The main reason we went to Avignon was to drink lots of delicious Châteauneuf-du-Pape wine, and that's what we did on Wednesday. We went on a wine tour with a fellow named François who runs Avignon Wine Tour and is excellent at SEO (we took tour 3). François was a little goofy (I don't know if we really needed a fanfare the first time the castle came over the horizon), but he knows his stuff. He talked a lot about the sources of flavors in wine (e.g., what kinds of soil generate which kinds of eathiness), how to properly taste wine, and the history of Châteauneuf-du-Pape.
All of the wine was great — and too numerous to list.
I was pretty excited to go to the Palais-des-Papes (I guess my father managed to instill some interest in history and architecture after all), so we did that tour on Thursday before leaving Avignon. It was extremely impressive — a well-preserved structure whose construction began in the 13th Century.
Last Stop: Saint-Raphaël
On Thursday, we departed Avignon for Saint-Raphaël, a beautiful town in the French Riviera on the Mediterranean coast. As usual, we took TER. We stayed at La Villa Mauresque, about half-way to Boulouris, and we spent nearly all of our time either in our luxurious room, in the private terrace attached to our room, in one of the two pools (or three jacuzzis), or at the beach.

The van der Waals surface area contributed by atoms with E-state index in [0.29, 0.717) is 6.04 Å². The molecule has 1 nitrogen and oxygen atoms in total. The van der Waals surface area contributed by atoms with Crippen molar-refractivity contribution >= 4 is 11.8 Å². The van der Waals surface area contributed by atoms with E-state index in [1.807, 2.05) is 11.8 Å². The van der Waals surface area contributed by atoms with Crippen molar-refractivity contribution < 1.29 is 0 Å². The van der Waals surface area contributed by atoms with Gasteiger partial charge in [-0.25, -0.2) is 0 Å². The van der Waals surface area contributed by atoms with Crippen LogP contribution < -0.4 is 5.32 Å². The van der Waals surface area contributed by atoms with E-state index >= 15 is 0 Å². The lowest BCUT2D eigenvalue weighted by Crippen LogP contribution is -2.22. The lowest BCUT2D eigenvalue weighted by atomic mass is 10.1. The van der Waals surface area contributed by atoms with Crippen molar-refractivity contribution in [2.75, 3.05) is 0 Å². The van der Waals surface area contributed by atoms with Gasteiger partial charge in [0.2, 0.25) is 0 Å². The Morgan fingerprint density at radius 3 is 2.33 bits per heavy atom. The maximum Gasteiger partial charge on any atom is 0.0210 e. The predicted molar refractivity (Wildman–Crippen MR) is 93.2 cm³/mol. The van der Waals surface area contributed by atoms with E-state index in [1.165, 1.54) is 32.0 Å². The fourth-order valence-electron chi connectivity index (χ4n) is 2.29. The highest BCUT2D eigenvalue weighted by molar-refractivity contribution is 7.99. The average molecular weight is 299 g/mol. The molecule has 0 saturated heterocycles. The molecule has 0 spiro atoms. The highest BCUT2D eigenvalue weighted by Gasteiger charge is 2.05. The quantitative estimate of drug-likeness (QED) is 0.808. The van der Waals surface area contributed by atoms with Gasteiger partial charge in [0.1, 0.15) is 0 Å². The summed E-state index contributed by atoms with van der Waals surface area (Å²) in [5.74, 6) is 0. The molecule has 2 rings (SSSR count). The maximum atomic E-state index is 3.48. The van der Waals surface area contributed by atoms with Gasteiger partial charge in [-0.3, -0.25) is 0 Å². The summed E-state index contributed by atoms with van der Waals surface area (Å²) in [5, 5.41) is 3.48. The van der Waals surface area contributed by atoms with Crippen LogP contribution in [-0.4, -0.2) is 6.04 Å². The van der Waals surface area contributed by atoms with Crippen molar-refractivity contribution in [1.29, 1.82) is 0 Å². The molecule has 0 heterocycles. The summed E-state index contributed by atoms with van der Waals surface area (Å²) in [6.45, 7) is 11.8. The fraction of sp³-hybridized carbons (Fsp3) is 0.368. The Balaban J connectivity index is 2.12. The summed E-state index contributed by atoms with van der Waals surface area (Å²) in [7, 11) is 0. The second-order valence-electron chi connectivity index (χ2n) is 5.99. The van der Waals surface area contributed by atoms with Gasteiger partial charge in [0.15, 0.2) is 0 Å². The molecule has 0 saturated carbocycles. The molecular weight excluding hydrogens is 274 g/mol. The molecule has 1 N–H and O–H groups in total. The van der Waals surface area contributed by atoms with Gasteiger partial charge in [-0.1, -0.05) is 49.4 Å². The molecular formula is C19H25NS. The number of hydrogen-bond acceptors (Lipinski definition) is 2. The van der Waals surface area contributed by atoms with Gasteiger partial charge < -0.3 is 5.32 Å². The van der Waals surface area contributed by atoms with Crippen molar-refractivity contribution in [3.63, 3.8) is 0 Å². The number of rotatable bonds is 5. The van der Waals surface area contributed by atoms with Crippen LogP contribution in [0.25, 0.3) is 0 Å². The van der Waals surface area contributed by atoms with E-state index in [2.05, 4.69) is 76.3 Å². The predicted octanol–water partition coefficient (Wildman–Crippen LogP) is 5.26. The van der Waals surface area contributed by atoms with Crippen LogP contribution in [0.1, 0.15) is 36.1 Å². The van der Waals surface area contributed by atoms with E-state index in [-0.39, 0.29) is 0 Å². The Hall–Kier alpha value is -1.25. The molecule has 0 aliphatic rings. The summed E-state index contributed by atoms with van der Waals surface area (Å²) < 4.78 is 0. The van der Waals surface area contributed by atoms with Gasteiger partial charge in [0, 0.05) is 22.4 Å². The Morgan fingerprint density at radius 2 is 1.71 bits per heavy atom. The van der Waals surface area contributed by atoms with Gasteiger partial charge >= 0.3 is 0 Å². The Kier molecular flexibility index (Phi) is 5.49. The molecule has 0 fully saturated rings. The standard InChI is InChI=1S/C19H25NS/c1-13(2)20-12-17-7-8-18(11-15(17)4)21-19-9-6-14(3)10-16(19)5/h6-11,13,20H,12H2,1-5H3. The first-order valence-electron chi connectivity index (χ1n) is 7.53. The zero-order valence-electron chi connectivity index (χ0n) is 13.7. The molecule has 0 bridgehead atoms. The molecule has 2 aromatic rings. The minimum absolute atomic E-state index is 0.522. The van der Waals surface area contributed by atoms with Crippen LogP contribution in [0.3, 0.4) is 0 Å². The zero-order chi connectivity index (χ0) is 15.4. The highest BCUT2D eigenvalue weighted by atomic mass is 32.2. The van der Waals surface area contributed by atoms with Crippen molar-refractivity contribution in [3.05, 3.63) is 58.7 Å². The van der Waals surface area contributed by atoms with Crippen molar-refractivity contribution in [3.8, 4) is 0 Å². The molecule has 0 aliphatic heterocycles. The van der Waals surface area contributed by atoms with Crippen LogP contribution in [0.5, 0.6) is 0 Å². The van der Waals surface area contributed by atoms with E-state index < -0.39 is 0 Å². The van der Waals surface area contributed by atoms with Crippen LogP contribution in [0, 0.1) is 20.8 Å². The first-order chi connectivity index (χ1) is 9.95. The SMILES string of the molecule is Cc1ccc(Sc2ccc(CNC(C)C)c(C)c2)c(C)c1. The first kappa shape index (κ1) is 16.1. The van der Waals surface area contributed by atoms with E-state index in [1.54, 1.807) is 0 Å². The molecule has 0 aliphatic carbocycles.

Epilogue: The Return
On Monday morning (June 15th, if you're keeping score), we departed from NCE for San Francisco, via Heathrow's extremely strange/industrial Terminal 5:
It was the first time I'd been on a 747 for almost a decade (and this time it was a real BA flight; none of that AA nonsense), but it was still a godawful-long flight.
We've been home for a couple of weeks, and I think we're starting to settle back into our normal routines. It was a great trip, though, and I can't wait for our next awesome vacation.